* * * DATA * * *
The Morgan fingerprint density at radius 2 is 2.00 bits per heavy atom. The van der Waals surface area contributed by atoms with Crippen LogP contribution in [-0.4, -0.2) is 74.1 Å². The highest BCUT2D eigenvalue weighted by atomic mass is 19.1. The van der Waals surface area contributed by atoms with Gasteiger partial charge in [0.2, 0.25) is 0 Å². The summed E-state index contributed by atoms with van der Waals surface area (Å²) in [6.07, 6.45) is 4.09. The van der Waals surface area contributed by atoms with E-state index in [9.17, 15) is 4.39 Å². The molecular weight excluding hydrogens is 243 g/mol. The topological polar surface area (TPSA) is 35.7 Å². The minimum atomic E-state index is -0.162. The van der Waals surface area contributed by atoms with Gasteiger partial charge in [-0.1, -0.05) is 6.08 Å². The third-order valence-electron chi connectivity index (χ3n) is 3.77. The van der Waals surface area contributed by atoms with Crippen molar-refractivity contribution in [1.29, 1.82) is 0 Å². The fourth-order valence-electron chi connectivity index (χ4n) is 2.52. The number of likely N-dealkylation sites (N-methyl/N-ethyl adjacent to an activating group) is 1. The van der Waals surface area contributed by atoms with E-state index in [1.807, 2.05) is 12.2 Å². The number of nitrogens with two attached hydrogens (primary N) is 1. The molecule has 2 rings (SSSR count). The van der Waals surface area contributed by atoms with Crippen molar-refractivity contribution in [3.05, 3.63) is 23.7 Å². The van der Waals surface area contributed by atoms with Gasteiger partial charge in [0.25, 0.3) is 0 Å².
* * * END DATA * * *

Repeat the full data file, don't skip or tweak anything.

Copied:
The Morgan fingerprint density at radius 2 is 2.00 bits per heavy atom. The van der Waals surface area contributed by atoms with Crippen LogP contribution in [-0.4, -0.2) is 74.1 Å². The highest BCUT2D eigenvalue weighted by atomic mass is 19.1. The van der Waals surface area contributed by atoms with Gasteiger partial charge in [0.2, 0.25) is 0 Å². The summed E-state index contributed by atoms with van der Waals surface area (Å²) in [6.07, 6.45) is 4.09. The van der Waals surface area contributed by atoms with E-state index in [9.17, 15) is 4.39 Å². The molecular weight excluding hydrogens is 243 g/mol. The topological polar surface area (TPSA) is 35.7 Å². The minimum atomic E-state index is -0.162. The van der Waals surface area contributed by atoms with Gasteiger partial charge in [-0.1, -0.05) is 6.08 Å². The third-order valence-electron chi connectivity index (χ3n) is 3.77. The van der Waals surface area contributed by atoms with Crippen molar-refractivity contribution in [1.29, 1.82) is 0 Å². The fourth-order valence-electron chi connectivity index (χ4n) is 2.52. The number of likely N-dealkylation sites (N-methyl/N-ethyl adjacent to an activating group) is 1. The van der Waals surface area contributed by atoms with E-state index in [1.807, 2.05) is 12.2 Å². The number of nitrogens with two attached hydrogens (primary N) is 1. The molecule has 2 rings (SSSR count). The van der Waals surface area contributed by atoms with Crippen molar-refractivity contribution in [3.05, 3.63) is 23.7 Å². The van der Waals surface area contributed by atoms with Gasteiger partial charge in [0.25, 0.3) is 0 Å².